A general strike announced by opposition leaders in the Democratic Republic of Congo is to be held next Tuesday with the aim of forcing President Joseph Kabila to step down when his term ends at the end of this year.
The call for the strike was a retreat from earlier plans for a mass pro-democracy rally after a powerful church withdrew its support last month, saying the planned event was politically motivated.
Opposition leader Charles Mwando Simba, surrounded by leaders from most major opposition parties, told reporters in the capital Kinshasa that "We are called upon to stay at home, to not go to work and to not send our children to school."
Kabila refused to comment on his future and called for negotiations to resolve challenges in organising an election, but the opposition has rejected negotiations as a delaying tactic and says protest is needed to press Kabila to hold a presidential election this year.
The spokesman of the DRC's election commission, Jean-Pierre Kalamba, told Reuters on Wednesday that the commission has taken a step toward restarting the process by rescheduling elections for interim provincial governors to take place on March 26.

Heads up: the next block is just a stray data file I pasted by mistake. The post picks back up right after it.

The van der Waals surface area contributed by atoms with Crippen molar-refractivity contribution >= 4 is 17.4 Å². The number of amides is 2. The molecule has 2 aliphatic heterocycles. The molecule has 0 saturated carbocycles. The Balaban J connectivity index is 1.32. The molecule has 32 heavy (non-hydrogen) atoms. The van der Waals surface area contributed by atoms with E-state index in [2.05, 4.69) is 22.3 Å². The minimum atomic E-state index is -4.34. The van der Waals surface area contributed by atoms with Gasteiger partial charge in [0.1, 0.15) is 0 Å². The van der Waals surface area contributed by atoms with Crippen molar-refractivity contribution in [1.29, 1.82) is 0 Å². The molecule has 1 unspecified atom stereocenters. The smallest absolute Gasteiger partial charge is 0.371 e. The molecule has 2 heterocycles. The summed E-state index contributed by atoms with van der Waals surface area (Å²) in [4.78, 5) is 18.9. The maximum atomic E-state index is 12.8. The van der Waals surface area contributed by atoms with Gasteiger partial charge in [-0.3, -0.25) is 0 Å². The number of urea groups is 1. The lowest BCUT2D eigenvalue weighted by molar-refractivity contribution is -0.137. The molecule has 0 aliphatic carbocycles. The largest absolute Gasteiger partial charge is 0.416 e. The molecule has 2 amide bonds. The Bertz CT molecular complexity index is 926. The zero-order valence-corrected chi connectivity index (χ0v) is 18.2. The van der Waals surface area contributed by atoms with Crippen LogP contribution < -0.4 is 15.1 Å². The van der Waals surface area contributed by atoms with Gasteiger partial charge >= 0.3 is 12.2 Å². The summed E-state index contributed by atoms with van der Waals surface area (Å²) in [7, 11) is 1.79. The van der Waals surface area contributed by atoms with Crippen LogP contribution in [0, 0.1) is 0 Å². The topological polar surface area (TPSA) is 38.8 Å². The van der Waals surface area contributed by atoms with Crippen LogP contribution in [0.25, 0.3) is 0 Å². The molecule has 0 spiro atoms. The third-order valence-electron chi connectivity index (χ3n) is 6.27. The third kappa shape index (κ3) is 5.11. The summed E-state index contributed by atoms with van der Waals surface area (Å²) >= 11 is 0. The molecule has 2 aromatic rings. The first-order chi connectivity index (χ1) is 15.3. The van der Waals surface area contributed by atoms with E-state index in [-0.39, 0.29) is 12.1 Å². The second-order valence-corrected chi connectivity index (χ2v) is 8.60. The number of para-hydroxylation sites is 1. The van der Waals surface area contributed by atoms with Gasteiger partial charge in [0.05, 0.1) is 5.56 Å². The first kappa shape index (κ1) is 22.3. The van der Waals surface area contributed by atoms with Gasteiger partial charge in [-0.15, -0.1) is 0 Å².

Last September the DRC's highest court ruled that local, provincial and national elections, originally scheduled for 2015 and 2016, could not be held until governors assumed power in office. The entire election schedule was disrupted by delays after the ruling.
Kalamba did not report when an election calendar including the presidential poll would be announced, but the commission plans to update voter rolls before national elections, a process it has said could take 13 to 16 months.
Human Rights Watch also urged the US government on Wednesday to impose sanctions including travel bans and asset freezes upon Congolese officials charged for what it called a violent crackdown on Kabila’s election critics.
On Tuesday, US Special Envoy for Africa's Great Lakes region, Tom Perriello, said in a testimony before Congress that Washington is considering "measures including sanctions to hold accountable individuals who threaten the peace and security of the DRC."
Kabila became president of Democratic Republic of Congo in 2001 after his father was assassinated. He won disputed elections in 2006 and 2011.
Critics have accused him of trying to avoid constitutional term limits and remain in power by delaying a presidential election planned for November. In 2015, dozens of people lost their lives over the issue.